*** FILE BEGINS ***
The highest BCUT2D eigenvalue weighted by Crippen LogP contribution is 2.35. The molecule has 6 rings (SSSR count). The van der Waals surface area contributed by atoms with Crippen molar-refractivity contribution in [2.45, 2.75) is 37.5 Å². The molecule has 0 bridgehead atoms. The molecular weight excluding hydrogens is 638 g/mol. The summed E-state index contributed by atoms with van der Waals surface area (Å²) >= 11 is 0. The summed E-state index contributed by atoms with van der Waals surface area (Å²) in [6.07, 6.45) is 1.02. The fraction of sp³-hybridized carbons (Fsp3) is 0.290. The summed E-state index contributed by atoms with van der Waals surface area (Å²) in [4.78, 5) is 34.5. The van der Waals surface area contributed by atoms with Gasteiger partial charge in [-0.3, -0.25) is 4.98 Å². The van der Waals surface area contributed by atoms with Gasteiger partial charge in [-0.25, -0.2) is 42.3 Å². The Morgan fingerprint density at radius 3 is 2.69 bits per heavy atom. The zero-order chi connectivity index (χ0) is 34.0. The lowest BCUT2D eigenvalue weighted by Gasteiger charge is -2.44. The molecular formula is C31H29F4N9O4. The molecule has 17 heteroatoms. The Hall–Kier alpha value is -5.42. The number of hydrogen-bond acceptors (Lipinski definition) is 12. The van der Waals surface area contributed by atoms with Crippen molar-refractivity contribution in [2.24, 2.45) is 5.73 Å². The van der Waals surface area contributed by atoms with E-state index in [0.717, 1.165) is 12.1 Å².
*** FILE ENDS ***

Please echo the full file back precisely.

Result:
The highest BCUT2D eigenvalue weighted by Crippen LogP contribution is 2.35. The molecule has 6 rings (SSSR count). The van der Waals surface area contributed by atoms with Crippen molar-refractivity contribution in [2.45, 2.75) is 37.5 Å². The molecule has 0 bridgehead atoms. The molecular weight excluding hydrogens is 638 g/mol. The summed E-state index contributed by atoms with van der Waals surface area (Å²) >= 11 is 0. The summed E-state index contributed by atoms with van der Waals surface area (Å²) in [6.07, 6.45) is 1.02. The fraction of sp³-hybridized carbons (Fsp3) is 0.290. The summed E-state index contributed by atoms with van der Waals surface area (Å²) in [4.78, 5) is 34.5. The van der Waals surface area contributed by atoms with Gasteiger partial charge in [-0.3, -0.25) is 4.98 Å². The van der Waals surface area contributed by atoms with Gasteiger partial charge in [-0.25, -0.2) is 42.3 Å². The Morgan fingerprint density at radius 3 is 2.69 bits per heavy atom. The zero-order chi connectivity index (χ0) is 34.0. The lowest BCUT2D eigenvalue weighted by Gasteiger charge is -2.44. The molecular formula is C31H29F4N9O4. The molecule has 17 heteroatoms. The Hall–Kier alpha value is -5.42. The number of hydrogen-bond acceptors (Lipinski definition) is 12. The van der Waals surface area contributed by atoms with Crippen molar-refractivity contribution in [2.24, 2.45) is 5.73 Å². The van der Waals surface area contributed by atoms with E-state index in [0.717, 1.165) is 12.1 Å².